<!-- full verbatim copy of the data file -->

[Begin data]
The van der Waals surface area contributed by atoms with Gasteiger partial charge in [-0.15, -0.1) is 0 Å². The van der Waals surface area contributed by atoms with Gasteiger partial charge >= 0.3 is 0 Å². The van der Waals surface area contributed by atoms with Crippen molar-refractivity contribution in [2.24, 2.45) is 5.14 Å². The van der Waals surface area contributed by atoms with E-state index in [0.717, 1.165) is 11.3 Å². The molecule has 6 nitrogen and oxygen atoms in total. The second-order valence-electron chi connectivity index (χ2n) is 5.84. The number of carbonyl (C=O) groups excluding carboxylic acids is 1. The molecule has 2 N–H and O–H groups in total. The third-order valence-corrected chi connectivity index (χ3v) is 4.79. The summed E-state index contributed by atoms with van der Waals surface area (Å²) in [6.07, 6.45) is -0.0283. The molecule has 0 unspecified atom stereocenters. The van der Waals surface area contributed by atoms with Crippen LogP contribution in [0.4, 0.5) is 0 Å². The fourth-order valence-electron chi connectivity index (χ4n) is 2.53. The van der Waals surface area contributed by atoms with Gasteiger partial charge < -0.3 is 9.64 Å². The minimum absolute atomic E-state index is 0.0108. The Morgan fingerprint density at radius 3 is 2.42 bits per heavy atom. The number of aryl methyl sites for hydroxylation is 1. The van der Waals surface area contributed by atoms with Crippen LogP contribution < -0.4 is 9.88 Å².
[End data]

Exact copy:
The van der Waals surface area contributed by atoms with Gasteiger partial charge in [-0.15, -0.1) is 0 Å². The van der Waals surface area contributed by atoms with Gasteiger partial charge >= 0.3 is 0 Å². The van der Waals surface area contributed by atoms with Crippen molar-refractivity contribution in [2.24, 2.45) is 5.14 Å². The van der Waals surface area contributed by atoms with E-state index in [0.717, 1.165) is 11.3 Å². The molecule has 6 nitrogen and oxygen atoms in total. The second-order valence-electron chi connectivity index (χ2n) is 5.84. The number of carbonyl (C=O) groups excluding carboxylic acids is 1. The molecule has 2 N–H and O–H groups in total. The third-order valence-corrected chi connectivity index (χ3v) is 4.79. The summed E-state index contributed by atoms with van der Waals surface area (Å²) in [6.07, 6.45) is -0.0283. The molecule has 0 unspecified atom stereocenters. The van der Waals surface area contributed by atoms with Crippen LogP contribution in [0.4, 0.5) is 0 Å². The fourth-order valence-electron chi connectivity index (χ4n) is 2.53. The van der Waals surface area contributed by atoms with Gasteiger partial charge < -0.3 is 9.64 Å². The minimum absolute atomic E-state index is 0.0108. The Morgan fingerprint density at radius 3 is 2.42 bits per heavy atom. The number of aryl methyl sites for hydroxylation is 1. The van der Waals surface area contributed by atoms with Crippen LogP contribution < -0.4 is 9.88 Å².